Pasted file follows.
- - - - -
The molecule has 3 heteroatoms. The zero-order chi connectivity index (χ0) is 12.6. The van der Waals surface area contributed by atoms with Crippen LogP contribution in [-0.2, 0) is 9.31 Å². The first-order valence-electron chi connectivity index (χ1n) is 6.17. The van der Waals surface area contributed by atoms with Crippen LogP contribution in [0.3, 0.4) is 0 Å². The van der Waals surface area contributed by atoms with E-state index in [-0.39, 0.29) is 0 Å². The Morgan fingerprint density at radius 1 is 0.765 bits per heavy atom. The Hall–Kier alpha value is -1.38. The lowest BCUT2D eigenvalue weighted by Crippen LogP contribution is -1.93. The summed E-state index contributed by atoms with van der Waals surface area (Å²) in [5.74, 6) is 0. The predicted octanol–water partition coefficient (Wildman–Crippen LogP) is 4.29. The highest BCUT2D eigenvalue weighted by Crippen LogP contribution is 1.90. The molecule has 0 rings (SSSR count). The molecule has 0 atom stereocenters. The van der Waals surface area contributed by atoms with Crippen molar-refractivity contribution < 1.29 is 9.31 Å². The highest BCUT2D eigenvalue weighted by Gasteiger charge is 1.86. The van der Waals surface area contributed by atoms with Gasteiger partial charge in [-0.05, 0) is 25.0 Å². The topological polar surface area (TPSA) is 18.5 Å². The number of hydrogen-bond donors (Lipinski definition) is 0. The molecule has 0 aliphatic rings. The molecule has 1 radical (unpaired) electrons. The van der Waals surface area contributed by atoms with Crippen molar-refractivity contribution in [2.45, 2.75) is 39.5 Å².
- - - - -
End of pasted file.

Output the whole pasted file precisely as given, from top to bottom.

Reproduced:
The molecule has 3 heteroatoms. The zero-order chi connectivity index (χ0) is 12.6. The van der Waals surface area contributed by atoms with Crippen LogP contribution in [-0.2, 0) is 9.31 Å². The first-order valence-electron chi connectivity index (χ1n) is 6.17. The van der Waals surface area contributed by atoms with Crippen LogP contribution in [0.3, 0.4) is 0 Å². The van der Waals surface area contributed by atoms with E-state index in [-0.39, 0.29) is 0 Å². The Morgan fingerprint density at radius 1 is 0.765 bits per heavy atom. The Hall–Kier alpha value is -1.38. The lowest BCUT2D eigenvalue weighted by Crippen LogP contribution is -1.93. The summed E-state index contributed by atoms with van der Waals surface area (Å²) in [5.74, 6) is 0. The predicted octanol–water partition coefficient (Wildman–Crippen LogP) is 4.29. The highest BCUT2D eigenvalue weighted by Crippen LogP contribution is 1.90. The molecule has 0 rings (SSSR count). The molecule has 0 atom stereocenters. The van der Waals surface area contributed by atoms with Crippen molar-refractivity contribution < 1.29 is 9.31 Å². The highest BCUT2D eigenvalue weighted by Gasteiger charge is 1.86. The van der Waals surface area contributed by atoms with Gasteiger partial charge in [-0.05, 0) is 25.0 Å². The topological polar surface area (TPSA) is 18.5 Å². The number of hydrogen-bond donors (Lipinski definition) is 0. The molecule has 0 aliphatic rings. The molecule has 1 radical (unpaired) electrons. The van der Waals surface area contributed by atoms with Crippen molar-refractivity contribution in [2.45, 2.75) is 39.5 Å².